Since 2019, we have worked closely with a high-performance automotive dealership group. Through embracing a disciplined strategic process, this organization has emerged as a market leader. Despite the pandemic, 2020 was their best year on record. Halfway through 2021, they were on pace to beat their 2020 results by the end of Q3.
The leaders of this group embody many characteristics. Complacency is not among them.
Despite record results and an engaged workforce, three of the organization’s senior leaders, in addition to their tech-savvy colleagues from outside the organization, decided to enter into a new stream of business while continuing to oversee operations of the auto group.
This new venture, although still under the umbrella of the automotive industry, was unexplored territory for these four entrepreneurs. What started as an idea to fill a gap in the market, quickly exploded into an industry-leading product. In their first year, they made $60k. The next year they made $200k. The next, $400k. All of this was accomplished without an intentional strategy, formal business plan, or structure.
In other words, they built a rocket, lit the fuse, and watched in awe as the rocket took off faster than expected. The crux? The rocket had no flight plan, no destination, and no organized crew.
Recognizing key decisions were required to inform the eventual exit plan, the team set out on a strategic process designed to create short, medium, and long-term clarity for their business.
The venture has three main streams of revenue.
- Corporate Operations
- The business’ core service offering was the driving force of the enterprise. They would hire staff and deploy their operations across the province, pocketing the profit. This stream was consistent, predictable, and easy to manage, yet offered a limited growth opportunity.
- From the outset, the owners were clear on their intent to franchise this business across the country. This would give them access to new markets with minimal risk, and the ability to scale quickly. The tradeoff? Lacking a strong brand and clear transferrable strategy, they were fighting an uphill battle in their efforts to onboard franchisees.
- Proprietary Software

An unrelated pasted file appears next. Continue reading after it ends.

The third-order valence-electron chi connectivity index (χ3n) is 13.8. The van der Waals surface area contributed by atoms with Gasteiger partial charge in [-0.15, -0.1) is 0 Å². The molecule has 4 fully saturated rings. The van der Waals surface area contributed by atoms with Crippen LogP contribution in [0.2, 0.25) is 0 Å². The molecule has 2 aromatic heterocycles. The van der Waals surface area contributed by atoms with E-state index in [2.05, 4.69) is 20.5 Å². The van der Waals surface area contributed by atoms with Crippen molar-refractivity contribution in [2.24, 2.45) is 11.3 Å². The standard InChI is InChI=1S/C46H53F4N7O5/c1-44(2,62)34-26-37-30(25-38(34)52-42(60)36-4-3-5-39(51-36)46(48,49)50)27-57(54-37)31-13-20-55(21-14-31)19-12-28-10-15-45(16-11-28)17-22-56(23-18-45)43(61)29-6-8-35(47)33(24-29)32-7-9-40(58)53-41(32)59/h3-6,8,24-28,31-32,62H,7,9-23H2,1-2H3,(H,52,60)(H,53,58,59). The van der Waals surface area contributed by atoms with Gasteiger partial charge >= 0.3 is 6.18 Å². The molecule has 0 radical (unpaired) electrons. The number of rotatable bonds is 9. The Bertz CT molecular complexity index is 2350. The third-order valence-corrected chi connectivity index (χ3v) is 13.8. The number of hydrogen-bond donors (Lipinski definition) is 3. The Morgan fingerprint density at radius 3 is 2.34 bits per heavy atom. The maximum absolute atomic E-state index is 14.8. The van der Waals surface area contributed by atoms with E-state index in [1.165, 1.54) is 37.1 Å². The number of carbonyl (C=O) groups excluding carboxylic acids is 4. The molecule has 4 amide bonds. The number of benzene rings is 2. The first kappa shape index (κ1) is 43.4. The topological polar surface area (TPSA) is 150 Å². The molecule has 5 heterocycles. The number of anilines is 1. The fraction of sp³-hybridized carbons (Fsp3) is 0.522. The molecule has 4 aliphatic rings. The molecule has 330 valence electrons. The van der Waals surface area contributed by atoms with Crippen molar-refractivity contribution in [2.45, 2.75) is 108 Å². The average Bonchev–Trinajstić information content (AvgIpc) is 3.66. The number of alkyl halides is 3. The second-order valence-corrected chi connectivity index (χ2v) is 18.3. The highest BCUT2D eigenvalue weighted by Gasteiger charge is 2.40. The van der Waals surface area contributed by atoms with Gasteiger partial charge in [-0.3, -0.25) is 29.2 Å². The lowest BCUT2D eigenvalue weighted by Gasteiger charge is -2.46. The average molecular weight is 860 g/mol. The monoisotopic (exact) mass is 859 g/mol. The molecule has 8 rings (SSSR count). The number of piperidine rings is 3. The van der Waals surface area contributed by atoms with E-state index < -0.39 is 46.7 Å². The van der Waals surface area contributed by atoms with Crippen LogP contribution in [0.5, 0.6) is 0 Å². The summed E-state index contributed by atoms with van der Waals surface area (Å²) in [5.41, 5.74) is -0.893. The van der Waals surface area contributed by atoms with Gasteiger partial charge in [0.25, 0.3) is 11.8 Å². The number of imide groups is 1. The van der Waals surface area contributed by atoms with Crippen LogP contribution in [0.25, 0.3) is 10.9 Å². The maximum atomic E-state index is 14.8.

- The business owed much of its success to the power of its proprietary software. With applications beyond this niche industry, the opportunity to license and sell their software to various providers was tempting. However, this would mean losing control of their “secret sauce” while having to divert resources away from the other two streams.
These streams each served a different customer segment, leveraged different technology, and processes, and had varying levels of risk and return. The team was at a crossroads.
Each team member was clear on what they thought needed to happen. The franchise lead was adamant they expand across the country. The software lead wanted to see resources allocated to refining and licensing the technology. The corporate lead recognized the indispensable profitability from their core operations in their known market that was currently foundational for the company.
The conditions were being set to have a discussion aimed at figuring out who was right. We knew this would not be conducive to creating a sustainable strategy led by an aligned team. A different approach was required.
Each leader was abundantly clear on the operations and nuance of their segment, yet had a limited understanding of how the other segments operated and contributed. On that basis, we set out under the paradigm of Inform, Align, Act.
Typically, organizations have at least some documentation to work from. Past strategic plans. Business plans. Financial projections. Still in start-up mode, this venture was working with a blank slate. That meant we had to tailor our approach so as to understand the key drivers of success while building alignment.
Through the one-on-one outreach with the team, we probed with specific questions related not only to that leader’s segment but to the others as well. This led each of them to consider the future of the business through a broader lens, recognizing the resource constraints of the business as a whole.
What emerged from this outreach was a myriad of valuable information. The first step was to compile it and play it back to the CEO. From his vantage, the CEO could see each component of the business as it relates to the big picture. Through the outreach and this discussion, it became clear the team was more aligned than they initially thought. What they were all saying was fundamentally consistent, just presented from very different perspectives. The team had yet to discuss their perspectives with each other fully enough to find the common threads.
We then set about Informing the team, bringing them together to review and discuss our findings. Some of the themes led to a lively conversation. Others were met with grins and head nods. Slowly an identity for this company started to emerge. This new corporate identity set the stage for a Vision. The team now had an Aligned clarity of their 5-year future state, at which point the team agreed they would pursue the sale of the company.
With the flight plan’s destination set, the team began to seamlessly construct a strategy in pursuit of their Vision that clearly identified short, medium, and long-term goals for each component with clarity of resource requirements and interdependencies. With a flight plan in place, the team was ready to Act.